Understanding the electric station in Newburgh was a model one, they wanted a close look. The Poughkeepsie contingent was considering organization of a company there to adopt electric light.

After supper at the “United States Hotel” (later the Palatine), visitors walked to the Montgomery Street electric plant and then to the church.

The lights were turned on and they were praised by the visitors as very fine and brilliant. 

The century old account continues: “Mr. Edison remained at the electric building, to converse with Mr. T.C. Conant, the electrician in charge, and other gentlemen.

“Mr. Edison, the great inventor, is a gentleman of ordinary appearance. He dresses in plain black, and wears a square-crown black hat. He is an incessant smoker, and during the animated conversations that he had while here a fragrant Havana contributed toward making him at ease.

“He is a ready conversationalist and when in conversation his countenance is illuminated, and a glance at in convinces the ordinary observer that he is a man of great brain power.”

“That he understands the working of electricity thoroughly goes without saying. He was very highly pleased with his visit, and complimented the gentlemen attached to the station here for the thoroughness of their work. He did not suggest improvements in its conduct, as the requirements had been well met. Other gentlemen spoke very favorably of the workings of the electric light, of its great merit, and the complete manner in which it was controlled and managed.”

The unidentified reporter carefully listed details which remain interesting 100 years later. He concluded:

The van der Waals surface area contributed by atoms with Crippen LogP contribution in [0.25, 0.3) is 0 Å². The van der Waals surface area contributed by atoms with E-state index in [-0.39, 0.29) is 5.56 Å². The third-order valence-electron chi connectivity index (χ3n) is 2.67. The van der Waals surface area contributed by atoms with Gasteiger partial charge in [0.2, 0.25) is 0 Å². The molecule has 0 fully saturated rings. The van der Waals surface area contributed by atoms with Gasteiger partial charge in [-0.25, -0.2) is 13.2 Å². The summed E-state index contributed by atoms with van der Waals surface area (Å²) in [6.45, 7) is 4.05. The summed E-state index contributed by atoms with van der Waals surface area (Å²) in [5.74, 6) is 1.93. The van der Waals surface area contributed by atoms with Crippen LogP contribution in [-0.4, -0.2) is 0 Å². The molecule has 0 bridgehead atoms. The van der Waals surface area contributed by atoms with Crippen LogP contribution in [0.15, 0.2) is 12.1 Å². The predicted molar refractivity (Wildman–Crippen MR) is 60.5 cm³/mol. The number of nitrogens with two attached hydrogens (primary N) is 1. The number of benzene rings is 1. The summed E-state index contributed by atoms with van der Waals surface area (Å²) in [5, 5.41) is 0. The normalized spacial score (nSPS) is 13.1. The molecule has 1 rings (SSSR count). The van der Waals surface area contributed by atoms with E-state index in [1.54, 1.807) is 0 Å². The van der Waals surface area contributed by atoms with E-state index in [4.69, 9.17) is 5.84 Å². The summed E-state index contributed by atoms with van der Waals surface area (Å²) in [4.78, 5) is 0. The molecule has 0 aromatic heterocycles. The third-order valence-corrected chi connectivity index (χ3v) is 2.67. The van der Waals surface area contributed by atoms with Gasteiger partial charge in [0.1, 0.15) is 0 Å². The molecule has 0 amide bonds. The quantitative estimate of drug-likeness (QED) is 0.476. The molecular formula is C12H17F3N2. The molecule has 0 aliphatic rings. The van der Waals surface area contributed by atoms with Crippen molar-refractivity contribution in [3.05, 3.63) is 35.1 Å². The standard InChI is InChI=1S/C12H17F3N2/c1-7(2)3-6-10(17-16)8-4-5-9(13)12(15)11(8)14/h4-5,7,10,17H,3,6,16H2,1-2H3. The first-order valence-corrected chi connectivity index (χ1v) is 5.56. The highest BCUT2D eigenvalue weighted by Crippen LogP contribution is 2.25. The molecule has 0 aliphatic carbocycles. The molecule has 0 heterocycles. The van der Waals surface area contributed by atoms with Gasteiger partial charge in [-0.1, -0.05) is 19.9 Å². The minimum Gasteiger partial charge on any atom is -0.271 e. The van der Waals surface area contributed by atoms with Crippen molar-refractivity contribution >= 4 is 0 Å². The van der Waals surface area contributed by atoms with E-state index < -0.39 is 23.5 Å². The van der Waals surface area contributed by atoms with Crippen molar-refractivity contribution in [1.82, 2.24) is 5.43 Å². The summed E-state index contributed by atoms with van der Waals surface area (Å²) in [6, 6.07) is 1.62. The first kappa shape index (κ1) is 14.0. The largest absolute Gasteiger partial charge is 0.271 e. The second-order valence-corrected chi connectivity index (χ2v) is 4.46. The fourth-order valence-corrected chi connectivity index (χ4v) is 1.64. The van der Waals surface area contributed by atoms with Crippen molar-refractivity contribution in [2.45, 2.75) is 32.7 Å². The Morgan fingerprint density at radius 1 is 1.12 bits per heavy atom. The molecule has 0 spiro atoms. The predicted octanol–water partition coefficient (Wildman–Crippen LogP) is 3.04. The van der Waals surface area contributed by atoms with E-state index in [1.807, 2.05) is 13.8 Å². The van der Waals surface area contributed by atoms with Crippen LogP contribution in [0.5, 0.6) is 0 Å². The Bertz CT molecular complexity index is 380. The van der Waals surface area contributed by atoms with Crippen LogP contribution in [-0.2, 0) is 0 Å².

“The visitors returned to the United States Hotel after their tour of inspection, held a brief conversation among themselves and a few Newburgh gentlemen, with whom they were acquainted, and then took the $.10 boat for Fishkill, the two parties separating at that place, and returning to their respective destinations, New York and Poughkeepsie.”

The Rev. Carlos Lantis, current pastor of Calvary Presbyterian Church, researched the material and church secretary Betty Schoonmaker typed the information from a microfilmed copy to submit the material to the Evening News – helping to recall references of Newburgh and the historic edifice.

Newburgh Again: United States Hotel

Newburgh Telegraph, 1834


Immediately at the head of the now Steamboat and Ferry Wharf, stands the spacious building erected during, the past year by Col. Carpenter for a public Hotel, and just finished, and opened try Col. E. Hathaway under the above cognomen, ,the “United States Hotel”. The location and admirable construction of this noble edifice are peculiarly calculated to render it one of the most agreeable retreats in the warm season, in the state.
It is built of brick, five stories high. On the side, fronting the water are three piazzas, extending the whole breadth of the building, sustained by lofty free-stone pillars, and enclosed with iron railings. The building is surmounted by a large observatory and promenade, commanding a view of the Highland mountains, West Point, the-verdant hills and rich fields of Dutchess, with the Newburgh Bay, and the Hudson, for ten or fifteen miles, forming a picture rarely met with in this or any other country.
In addition to its superb bar and dining rooms, there are nine Parlours, public and private, with near ninety lodging rooms, variously arranged for the accommodation of individuals or families ; and from the basement to the attick nothing is wanting in the furnishing of the United States Hotel; to render it what it was designed to be by its proprietor, a house of the very first class.
 Of mine host and hostess of the “United States,” it is needless to say that they are qualified both by nature and experience to have charge of such an establishment.